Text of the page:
A recently discovered Huawei patent has revealed that Huawei seems to be planning on making a touch-sensitive bezel for smartwatches. In many of the figures in the gallery below you can see the diagrams depicting a user interacting with the bezel of the watch for some kind of function, and although the diagrams showing the fingers touching the watch don’t actually explain any of the interactivity features, one of the figures does explain in somewhat minor detail that the user could use a series of different gesture interactions to initiate some sort of task or action on the watch bezel.
For example, in the very first figure in the gallery, the drawings of the interaction with the bezel are accompanied by descriptions of various gestures, with certain gestures broken up into different zones. The thumb zone would allow for the user to use gestures like a swipe left or right, but users would also be able to click that section of the bezel like a button, as well as use a pressure sensitive force sensing touch for an additional action type. The index zone would include the same thing, while the thumb and index zones together would allow for a completely different set of actions, such as swiping the index finger up on the bezel while the thumb swipes left at the same time, which would allow the user to zoom in on stuff, presumably a picture or maybe directions via a mapping application. Additionally reversing the direction of those simultaneous gestures would zoom out.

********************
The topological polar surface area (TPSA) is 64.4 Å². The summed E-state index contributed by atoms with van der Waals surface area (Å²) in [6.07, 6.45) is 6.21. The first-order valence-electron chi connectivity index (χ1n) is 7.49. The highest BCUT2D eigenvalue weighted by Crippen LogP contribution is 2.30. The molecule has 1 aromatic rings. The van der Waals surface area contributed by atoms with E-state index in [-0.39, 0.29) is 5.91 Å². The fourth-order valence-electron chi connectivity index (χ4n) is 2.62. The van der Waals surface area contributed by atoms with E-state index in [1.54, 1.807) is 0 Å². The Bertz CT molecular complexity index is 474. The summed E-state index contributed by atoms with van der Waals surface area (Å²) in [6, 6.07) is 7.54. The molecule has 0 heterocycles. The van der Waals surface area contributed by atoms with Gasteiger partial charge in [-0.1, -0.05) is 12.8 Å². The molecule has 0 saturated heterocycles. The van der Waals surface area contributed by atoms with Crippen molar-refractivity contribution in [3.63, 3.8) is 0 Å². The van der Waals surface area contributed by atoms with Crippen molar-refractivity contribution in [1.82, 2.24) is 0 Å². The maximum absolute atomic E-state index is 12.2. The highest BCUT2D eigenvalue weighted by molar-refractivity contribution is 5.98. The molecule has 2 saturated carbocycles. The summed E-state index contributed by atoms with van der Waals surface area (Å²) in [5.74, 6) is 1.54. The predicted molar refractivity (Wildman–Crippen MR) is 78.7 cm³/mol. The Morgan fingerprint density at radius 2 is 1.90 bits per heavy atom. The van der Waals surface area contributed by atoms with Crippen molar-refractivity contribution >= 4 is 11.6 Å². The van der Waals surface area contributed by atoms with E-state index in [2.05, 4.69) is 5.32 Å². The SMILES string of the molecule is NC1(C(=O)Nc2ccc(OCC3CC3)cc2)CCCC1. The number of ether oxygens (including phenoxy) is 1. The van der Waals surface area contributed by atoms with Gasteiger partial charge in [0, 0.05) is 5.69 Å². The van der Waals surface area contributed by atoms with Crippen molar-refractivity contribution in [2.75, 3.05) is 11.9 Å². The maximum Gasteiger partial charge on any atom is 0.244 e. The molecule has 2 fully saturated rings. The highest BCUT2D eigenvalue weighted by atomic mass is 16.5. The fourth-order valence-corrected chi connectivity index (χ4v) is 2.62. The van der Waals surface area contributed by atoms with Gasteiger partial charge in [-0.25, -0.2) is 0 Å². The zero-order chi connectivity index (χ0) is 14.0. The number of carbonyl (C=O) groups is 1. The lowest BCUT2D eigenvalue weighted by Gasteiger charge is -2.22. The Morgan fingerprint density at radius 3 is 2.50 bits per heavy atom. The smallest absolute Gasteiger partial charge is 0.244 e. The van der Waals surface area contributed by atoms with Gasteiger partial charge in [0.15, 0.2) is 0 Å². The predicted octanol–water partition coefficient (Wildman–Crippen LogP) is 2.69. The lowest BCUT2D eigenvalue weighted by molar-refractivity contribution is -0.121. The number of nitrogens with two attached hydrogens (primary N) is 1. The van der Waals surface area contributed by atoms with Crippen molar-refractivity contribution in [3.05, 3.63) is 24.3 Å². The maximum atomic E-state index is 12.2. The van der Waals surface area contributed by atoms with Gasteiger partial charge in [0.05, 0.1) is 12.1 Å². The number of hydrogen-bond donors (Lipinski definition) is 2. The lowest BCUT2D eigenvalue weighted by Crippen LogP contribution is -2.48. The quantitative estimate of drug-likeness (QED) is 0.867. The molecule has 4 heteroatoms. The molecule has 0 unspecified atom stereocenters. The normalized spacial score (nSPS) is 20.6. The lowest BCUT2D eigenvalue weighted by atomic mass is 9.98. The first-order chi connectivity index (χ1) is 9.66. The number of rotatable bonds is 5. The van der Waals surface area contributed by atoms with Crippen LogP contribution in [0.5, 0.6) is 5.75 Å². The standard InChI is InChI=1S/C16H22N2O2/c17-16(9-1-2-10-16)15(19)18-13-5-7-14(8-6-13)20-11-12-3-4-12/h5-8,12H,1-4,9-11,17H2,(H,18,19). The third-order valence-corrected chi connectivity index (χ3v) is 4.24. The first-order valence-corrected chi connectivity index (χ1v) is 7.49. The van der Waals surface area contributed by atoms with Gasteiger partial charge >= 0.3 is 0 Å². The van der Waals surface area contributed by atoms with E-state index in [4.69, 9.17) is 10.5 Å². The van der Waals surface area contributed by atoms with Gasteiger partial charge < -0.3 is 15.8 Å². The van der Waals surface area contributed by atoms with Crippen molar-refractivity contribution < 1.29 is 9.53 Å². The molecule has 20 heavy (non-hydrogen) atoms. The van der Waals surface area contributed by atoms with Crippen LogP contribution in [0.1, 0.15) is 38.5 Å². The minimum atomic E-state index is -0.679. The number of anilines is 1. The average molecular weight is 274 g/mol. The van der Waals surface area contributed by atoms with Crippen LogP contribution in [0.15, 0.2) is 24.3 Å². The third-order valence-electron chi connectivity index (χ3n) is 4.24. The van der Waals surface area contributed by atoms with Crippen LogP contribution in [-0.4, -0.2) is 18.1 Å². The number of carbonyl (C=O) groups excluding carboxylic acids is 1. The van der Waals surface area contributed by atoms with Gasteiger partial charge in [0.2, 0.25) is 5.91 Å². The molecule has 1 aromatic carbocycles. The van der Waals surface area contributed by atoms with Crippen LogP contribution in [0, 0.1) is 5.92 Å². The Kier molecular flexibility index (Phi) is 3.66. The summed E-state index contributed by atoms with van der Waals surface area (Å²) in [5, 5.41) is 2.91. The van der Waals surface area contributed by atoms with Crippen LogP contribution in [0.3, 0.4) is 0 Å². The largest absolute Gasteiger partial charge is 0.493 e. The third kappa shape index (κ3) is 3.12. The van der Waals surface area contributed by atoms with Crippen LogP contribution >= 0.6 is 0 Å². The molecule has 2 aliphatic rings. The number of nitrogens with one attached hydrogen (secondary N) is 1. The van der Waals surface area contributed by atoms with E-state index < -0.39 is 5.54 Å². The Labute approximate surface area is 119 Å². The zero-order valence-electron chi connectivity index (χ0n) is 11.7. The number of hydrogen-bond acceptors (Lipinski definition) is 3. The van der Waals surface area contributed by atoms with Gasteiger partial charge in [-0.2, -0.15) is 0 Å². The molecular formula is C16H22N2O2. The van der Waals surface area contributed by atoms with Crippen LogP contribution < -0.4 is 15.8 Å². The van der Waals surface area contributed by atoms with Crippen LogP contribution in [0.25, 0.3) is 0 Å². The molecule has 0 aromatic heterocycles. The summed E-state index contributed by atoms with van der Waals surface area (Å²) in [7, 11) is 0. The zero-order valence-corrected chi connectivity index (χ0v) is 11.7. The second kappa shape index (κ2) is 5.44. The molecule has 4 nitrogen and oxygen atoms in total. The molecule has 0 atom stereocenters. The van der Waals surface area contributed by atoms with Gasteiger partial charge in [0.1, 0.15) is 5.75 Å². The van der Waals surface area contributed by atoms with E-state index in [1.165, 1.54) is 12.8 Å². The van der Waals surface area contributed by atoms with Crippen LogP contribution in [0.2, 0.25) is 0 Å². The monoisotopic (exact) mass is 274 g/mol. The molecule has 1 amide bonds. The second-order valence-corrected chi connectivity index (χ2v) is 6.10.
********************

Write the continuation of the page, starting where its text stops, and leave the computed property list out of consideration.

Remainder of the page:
The same diagram also explains how the bezel would rotate, not unlike how Samsung has implemented this on the Gear S3 and Gear Sport smartwatches. It’s possible that these could be designs for Huawei’s next version of the Huawei Watch, which would be the third model for its Android Wear lineup. None of the diagrams explain what any of these gestures would actually do other than zoom in and out, but quite likely the swipe gestures to the left or right or up and down would be for scrolling, and the clicking and force sensitivity would likely be for selecting things or opening up applications on the watch, which would make it possible to forego using the touch display almost entirely if you wanted to. Whether or not Huawei ends up implementing any of these gestures or features in its next watch is unclear at this point, but it would be one of the more interesting smartwatches should it surface as an available device later on.